Johnson, who won a landslide election victory in 2019, has been under increasing pressure after he and staff kept alcohol fuel in their office and residence in Downing Street when the UK was shut down to deal with the COVID-19 pandemic.
The vote was a blow to Johnson, with 41% of his MPs voting against his leadership after months of scandal and confusion that have raised questions about his power to rule Britain and tarnish his position in the public eye.
But Johnson, the master of political comeback, instead described the vote as a “decisive result” which means “as a government we can go ahead and focus on what I think really matters to people”.
“We can focus on what we are doing to help people with the cost of living, what we are doing to clear out the COVID backlog, what we are doing to make streets and communities safer by deploying more police officers. out, “said Johnson, who for weeks has been trying to divert nationalism from the partygate.
It is a change of fortune for Johnson and underscores the depth of anger against him. He was greeted with a chorus of mockery and cheers, and some muted cheers, at events to celebrate Queen Elizabeth’s platinum birthday in recent days.
Several lawmakers said the vote, with 211 lawmakers voting in favor of Johnson against 148, was worse than expected for the prime minister, who once seemed indisputable after winning the majority of the Conservatives for more than three decades.
“Boris Johnson will be relieved by this vote. But he will also understand that the next priority is to restore the party’s cohesion,” former Secretary of State David Jones told Reuters. “I am sure he will meet the challenge.”
Others were less optimistic, with one Conservative MP saying in the name of anonymity: “This is clearly much worse than most people expected. But it is too early to say what will happen now.”
Roger Gale, who has long criticized Johnson, urged the prime minister to “go back to Downing Street tonight and consider very carefully where he is going from here”.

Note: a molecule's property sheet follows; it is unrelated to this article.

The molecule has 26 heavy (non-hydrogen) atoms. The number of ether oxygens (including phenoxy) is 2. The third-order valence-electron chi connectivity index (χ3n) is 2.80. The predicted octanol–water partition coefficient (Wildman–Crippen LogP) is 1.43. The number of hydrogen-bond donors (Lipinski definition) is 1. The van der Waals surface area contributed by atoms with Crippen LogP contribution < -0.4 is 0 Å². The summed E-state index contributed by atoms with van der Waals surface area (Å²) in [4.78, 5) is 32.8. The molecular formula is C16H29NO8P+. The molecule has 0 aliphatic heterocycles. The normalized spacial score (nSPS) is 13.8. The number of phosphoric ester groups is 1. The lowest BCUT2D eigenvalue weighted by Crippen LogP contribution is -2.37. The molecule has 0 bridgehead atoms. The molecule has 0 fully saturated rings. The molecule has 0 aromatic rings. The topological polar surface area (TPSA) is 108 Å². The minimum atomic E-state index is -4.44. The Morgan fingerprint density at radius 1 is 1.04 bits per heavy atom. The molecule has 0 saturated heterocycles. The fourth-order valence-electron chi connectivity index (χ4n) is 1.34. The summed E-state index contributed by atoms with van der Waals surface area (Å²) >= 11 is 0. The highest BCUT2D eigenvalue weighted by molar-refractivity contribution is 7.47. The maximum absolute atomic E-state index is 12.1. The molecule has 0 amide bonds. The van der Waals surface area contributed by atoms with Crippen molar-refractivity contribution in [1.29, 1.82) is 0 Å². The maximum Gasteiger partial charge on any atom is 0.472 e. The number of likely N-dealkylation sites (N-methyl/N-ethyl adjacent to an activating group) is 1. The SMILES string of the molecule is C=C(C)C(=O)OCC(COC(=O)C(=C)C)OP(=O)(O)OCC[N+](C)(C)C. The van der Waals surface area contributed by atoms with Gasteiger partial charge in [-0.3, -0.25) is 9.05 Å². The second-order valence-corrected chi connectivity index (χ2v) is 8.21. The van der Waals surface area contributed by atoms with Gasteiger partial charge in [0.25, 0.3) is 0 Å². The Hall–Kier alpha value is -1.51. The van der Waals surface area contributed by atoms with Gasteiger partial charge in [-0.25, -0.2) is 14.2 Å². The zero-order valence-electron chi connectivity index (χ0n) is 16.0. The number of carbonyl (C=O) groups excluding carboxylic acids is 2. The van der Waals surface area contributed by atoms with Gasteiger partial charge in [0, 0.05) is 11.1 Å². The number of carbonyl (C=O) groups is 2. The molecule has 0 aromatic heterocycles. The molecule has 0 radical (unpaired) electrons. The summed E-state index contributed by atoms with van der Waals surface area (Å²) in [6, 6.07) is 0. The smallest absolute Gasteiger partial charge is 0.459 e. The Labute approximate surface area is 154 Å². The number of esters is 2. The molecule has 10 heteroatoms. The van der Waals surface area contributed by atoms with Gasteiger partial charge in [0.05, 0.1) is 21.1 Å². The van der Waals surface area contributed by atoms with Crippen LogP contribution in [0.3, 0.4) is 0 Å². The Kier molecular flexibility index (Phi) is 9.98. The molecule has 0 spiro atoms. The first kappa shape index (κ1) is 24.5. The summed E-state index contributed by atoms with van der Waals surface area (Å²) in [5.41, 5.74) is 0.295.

12 MONTHS CONSTRUCTION
By winning the referendum, Johnson has secured a 12-month postponement when MPs can not come up with another challenge. But his predecessor, Theresa May, scored better in a vote of confidence in 2018 and resigned six months later.
Dozens of Conservative MPs have expressed concern over the 57-year-old Johnson’s power to rule Britain, which is facing the threat of recession, rising fuel and food prices and the chaos caused by strikes in the capital, London.
But his government rallied around him, underlining what they said was the government’s success: the rapid implementation of COVID-19 vaccines and Britain’s response to Russia’s invasion of Ukraine.
(GRAPHIC-Johnson vs May: trusted votes compared: https://fingfx.thomsonreuters.com/gfx/polling/myvmnwlgrpr/Pasted%20image%201654547616367.png)
A majority of Conservative MPs – at least 180 – would have had to vote against Johnson in order to be removed.
Earlier, a spokesman for the Johnson office in Downing Street said the vote would “allow the government to draw a line and move on” and that the prime minister welcomed the opportunity to present his case to lawmakers.
Johnson, the former mayor of London, came to power in Westminster as the face of the Brexit campaign in the 2016 referendum and won the 2019 election with the slogan “get Brexit over”.
Jacob Rees-Mogg, Brexit’s Minister for Opportunities, told Sky News that completing Britain’s exit from the European Union would be a “significant danger” without his or her drive.
Johnson has blocked a corner with Brussels over Northern Ireland, increasing the likelihood of more barriers to British trade and intimidating leaders in Ireland, Europe and the United States over the risk of the province’s 1998 peace deal.
But there were months of stories of what happened on Downing Street, including fights and vomiting caused by alcohol, when many were barred from saying goodbye to loved ones at funerals, causing real harm.
This action led to MPs from different wings of the party announcing that they had turned against their leader. One former ally accused the prime minister of insulting both voters and the party by holding power.
“You have managed the culture of free crime at 10 Downing Street in connection with COVID,” Jesse Norman, a former junior minister, said before the vote.
John Penrose, Johnson’s anti-corruption chief, also resigned.
(Reports by Elizabeth Piper and Andrew MacAskill; Additional Reports by David Milliken, William James, Alistair Smout, Farouq Suleiman and Helena Williams; Editing by William Schomberg and Grant McCool)
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